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Long Beach Turns to a Famous Alum

Movies* The Widescreen Festival at CSULB has chosen recent graduate Steven Spielberg as an artist-in-residence. His selections screen this week.

October 02, 2002|BILL DESOWITZ | SPECIAL TO THE TIMES

Faced with an identity crisis, the Widescreen Film Festival, now in its eighth year at the Carpenter Performing Arts Center at Cal State Long Beach, reached out to one of the university's latest and certainly most prestigious graduates for help--Steven Spielberg--and he accepted. The Oscar-winning director is serving as the festival's first honorary artist-in-residence and has chosen a collection of eight films that have inspired him.

Screening tonight is "Day for Night" followed by "On the Waterfront" on Thursday, "The Godfather," "Rebel Without a Cause" and "Easy Rider" on Friday and "Dr. Strangelove," "8 1/2" and "Raging Bull" on Saturday. Only one of the films, "Rebel Without a Cause" is being shown in a wide-screen format (though the festival's name remains the same).

Each of the films has a particular resonance for Spielberg and filmgoers. Federico Fellini's "8 1/2" (1963) and Francois Truffaut's "Day for Night" (1974) represent two different odes to filmmaking. The latter has added resonance for Spielberg, since Truffaut, the legendary New Wave director, appeared in "Close Encounters of the Third Kind." Elia Kazan's "On the Waterfront" (1954) remains one of the most powerful and timeless melodramas ever made about corruption and redemption; "Dr. Strangelove" (1964) continues to be a consensus favorite among Stanley Kubrick's idiosyncratic works; Nicholas Ray's "Rebel Without a Cause" (1955) and Dennis Hopper's "Easy Rider" (1969) are nice companion pieces about rebellion and maverick filmmaking. Francis Ford Coppola's "The Godfather" (1972) and Martin Scorsese's "Raging Bull" (1980) are two of the greatest films by filmmakers of Spielberg's generation.

"This change in the festival resulted in Steven coming back to school and taking classes," explains festival artistic director Gary Prebula. "During the one-and-a-half years of mystery [surrounding Spielberg's return], the professors got a new sense of pride in the students. He re-energized the film and electronic arts department with his presence. Oddly enough, the festival board was in the process of re-evaluating our mission statement, which was too limited. Wide-screen movies were not enough to attract audiences and we didn't have a handle on how to expand it.

"So we consulted with [co-artistic director associate professor] Rory Kelly and [Film and Electronic Arts department chair] Sharyn Blumenthal. She suggested we design the festival for students, while still maintaining the public screenings, and Rory came up with this artist-in-residence idea and immediately suggested that we go after Steven." Spielberg returns this week from a "Minority Report" promotional tour in Europe and is finishing post-production on his upcoming film, "Catch Me If You Can," so his attendance at the festival is unlikely, according to a spokesperson for the director.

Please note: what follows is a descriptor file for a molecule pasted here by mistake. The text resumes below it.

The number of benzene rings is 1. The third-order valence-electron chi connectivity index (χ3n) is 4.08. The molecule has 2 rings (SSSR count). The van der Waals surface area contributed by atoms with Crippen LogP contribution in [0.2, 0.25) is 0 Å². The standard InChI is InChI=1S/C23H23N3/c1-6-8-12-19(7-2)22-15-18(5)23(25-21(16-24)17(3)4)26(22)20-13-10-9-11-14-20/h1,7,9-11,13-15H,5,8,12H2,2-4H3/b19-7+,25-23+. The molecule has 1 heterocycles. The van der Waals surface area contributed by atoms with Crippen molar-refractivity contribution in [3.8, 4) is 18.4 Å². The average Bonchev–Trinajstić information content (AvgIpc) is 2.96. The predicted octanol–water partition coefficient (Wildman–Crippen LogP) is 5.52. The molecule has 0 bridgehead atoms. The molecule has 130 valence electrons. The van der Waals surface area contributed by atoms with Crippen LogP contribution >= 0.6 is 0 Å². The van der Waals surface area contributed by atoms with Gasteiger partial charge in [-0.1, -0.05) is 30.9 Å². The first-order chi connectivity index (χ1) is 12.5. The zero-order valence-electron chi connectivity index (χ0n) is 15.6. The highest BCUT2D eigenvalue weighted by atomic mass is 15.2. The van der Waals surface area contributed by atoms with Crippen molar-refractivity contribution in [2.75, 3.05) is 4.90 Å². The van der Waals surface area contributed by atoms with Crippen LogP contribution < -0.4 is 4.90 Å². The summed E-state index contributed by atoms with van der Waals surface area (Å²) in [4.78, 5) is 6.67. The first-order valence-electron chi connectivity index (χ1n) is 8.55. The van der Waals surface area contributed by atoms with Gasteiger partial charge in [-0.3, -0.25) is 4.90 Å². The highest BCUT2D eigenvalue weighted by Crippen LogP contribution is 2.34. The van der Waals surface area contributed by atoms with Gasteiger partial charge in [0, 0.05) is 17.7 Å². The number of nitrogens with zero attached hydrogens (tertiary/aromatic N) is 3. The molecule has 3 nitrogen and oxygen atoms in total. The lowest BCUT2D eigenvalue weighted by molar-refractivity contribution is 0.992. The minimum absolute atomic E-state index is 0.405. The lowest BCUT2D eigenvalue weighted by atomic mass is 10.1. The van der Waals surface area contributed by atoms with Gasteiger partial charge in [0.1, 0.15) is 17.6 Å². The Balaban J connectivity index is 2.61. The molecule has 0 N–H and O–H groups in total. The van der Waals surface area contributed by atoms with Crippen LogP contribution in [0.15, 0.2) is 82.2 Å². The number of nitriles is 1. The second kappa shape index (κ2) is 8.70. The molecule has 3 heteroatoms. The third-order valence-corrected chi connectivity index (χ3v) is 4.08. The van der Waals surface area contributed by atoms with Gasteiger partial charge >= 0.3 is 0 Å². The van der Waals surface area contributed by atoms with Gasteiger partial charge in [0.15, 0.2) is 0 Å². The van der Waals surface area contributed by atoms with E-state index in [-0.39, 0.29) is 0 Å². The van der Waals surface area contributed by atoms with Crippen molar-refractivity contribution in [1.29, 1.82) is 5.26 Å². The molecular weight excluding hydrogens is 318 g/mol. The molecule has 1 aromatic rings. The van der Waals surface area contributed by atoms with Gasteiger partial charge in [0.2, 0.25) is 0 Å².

Longtime Spielberg collaborator, cinematographer Allen Daviau ("E.T."), will screen and discuss the director's seminal short, "Amblin," for cinematography students. The festival, meanwhile, will offer several guest speakers who will provide their own personal insights. Included are actress Eva Marie Saint ("On the Waterfront") and actor-filmmakers Peter Fonda ("Easy Rider"), James B. Harris ("Dr. Strangelove") and Paul Mazursky, whose cult favorite "Alex in Wonderland" (1970) was inspired by "8 1/2." Fellini plays a small role in the film as himself.

"The maestro [Fellini] invited me to Rome, and I was on a plane the following day," Mazursky recalls. "I spent four days and four nights with him and finally got him to agree to do it. Later, I got a call from his assistant saying he had changed his mind. I pretended not to understand and flew to Rome to start production. I met Fellini at his favorite restaurant, Caesarina, and he did it."

For Saint, working with Kazan and Marlon Brando and the rest of the talented ensemble cast on her Oscar-winning debut was the thrill of a lifetime. "I loved being on location and Kazan was quiet but had an aura of strength. And Marlon was amazing. When he dropped that glove of mine in rehearsal and picked it up and used it and massaged it, it was very sensual. It was a tribute to his genius that Kazan allowed us to shoot this happy accident."

As for Fonda, who produced, co-wrote and starred in "Easy Rider," he is proud to be a part of a film that has become such a cultural touchstone. "What pleases me most is that this film about the independent spirit, made during the era of '60s rebellion, is now a national treasure through an act of Congress," he says referring to the film being placed on the National Film Register.

Widescreen Film Festival, today-Saturday, Carpenter Performing Arts Center, Cal State Long Beach, 6200 Atherton St. (562) 985-7000. pac@carpenterarts.org

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